The level of volcanic tremor remains high but has declined overnight. No further eruptions have occurred since Monday 9 December. The Volcanic Alert Level remains at Level 2.
An eruption occurred at Whakaari/White Island at 2:11pm on Monday 9 December, unfortunately with tragic consequences. We express our ongoing sympathies to those families affected.
Since the eruption on Monday, there has been no further eruptive activity. Overnight the level of volcanic tremor has dropped, but remains very high compared to pre-eruption levels.
Results from a gas flight on Thursday afternoon (12 December) show levels of volcanic gases emitted from the volcano have increased from those measured on Tuesday (10 December).
Vigorous steam and mud bursts and jetting continue from the active vent area. The combined interpretation of all our data is that magma is degassing at shallow depths and the situation remains highly volatile.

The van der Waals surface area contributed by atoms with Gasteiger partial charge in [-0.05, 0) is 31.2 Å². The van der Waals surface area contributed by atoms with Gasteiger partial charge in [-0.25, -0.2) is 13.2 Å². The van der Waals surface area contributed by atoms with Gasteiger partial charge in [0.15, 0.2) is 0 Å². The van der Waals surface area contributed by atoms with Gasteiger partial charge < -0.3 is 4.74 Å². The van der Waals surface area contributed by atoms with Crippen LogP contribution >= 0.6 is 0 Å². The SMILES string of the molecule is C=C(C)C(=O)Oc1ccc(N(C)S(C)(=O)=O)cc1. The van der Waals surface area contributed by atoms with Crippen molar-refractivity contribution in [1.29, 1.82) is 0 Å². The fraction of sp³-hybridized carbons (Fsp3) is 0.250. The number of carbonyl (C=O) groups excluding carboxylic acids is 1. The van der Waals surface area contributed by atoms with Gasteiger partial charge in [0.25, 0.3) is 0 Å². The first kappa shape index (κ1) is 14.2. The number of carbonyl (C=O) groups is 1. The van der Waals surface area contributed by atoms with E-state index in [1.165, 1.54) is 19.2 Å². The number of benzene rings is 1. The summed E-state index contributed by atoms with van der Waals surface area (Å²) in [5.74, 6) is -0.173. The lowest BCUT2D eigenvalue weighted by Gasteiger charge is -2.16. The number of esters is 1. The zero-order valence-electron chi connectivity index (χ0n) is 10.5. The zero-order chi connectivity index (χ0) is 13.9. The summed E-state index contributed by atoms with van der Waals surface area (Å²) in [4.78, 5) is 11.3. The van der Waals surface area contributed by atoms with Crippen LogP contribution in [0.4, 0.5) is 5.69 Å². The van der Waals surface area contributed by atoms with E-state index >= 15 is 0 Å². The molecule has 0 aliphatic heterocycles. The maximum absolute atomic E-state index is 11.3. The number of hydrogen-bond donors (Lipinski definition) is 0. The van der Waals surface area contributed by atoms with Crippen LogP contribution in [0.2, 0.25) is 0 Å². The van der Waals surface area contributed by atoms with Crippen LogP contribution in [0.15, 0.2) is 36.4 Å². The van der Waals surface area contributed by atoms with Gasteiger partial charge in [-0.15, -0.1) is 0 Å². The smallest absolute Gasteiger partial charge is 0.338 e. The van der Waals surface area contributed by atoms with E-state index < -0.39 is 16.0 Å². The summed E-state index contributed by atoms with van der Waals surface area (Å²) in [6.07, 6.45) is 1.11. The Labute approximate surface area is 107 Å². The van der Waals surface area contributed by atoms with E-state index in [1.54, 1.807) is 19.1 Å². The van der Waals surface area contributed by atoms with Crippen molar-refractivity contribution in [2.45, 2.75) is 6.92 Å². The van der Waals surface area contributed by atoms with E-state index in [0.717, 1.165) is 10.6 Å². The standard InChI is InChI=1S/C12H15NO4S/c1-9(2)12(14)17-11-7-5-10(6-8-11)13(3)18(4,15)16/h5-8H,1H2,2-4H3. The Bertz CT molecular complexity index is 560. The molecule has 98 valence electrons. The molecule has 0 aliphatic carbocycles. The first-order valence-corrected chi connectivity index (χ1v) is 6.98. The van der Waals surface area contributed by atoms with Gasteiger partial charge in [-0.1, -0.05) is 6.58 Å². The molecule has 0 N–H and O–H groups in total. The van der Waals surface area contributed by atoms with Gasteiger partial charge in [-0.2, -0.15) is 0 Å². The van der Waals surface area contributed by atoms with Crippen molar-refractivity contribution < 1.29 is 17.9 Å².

We are updating the eruption probability tabletable, and this will be published on the GeoNet website later this morning.
Some monitoring equipment is partially buried under ash and may stop functioning over the weekend as batteries run out. However, we are still receiving data from the remaining equipment which allows us to monitor the volcano.
There is an extremely low likelihood of any potential ash affecting the mainland, but people may smell gas, depending on the prevailing wind direction.
The Volcanic Alert Level remains at Level 2.
The Aviation Colour Code remains at Orange.
GNS Science and our National Geohazards Monitoring Centre continue to closely monitor Whakaari/White Island for further signs of activity. Volcanic Alert Level 2 indicates moderate to heightened unrest with potential for eruption hazards.
Enquiries related to the emergency response should be directed to National Emergency Management Authority (NEMA – www.civildefence.govt.nz)
More information will be made available within the next 24 hours, or sooner if required.
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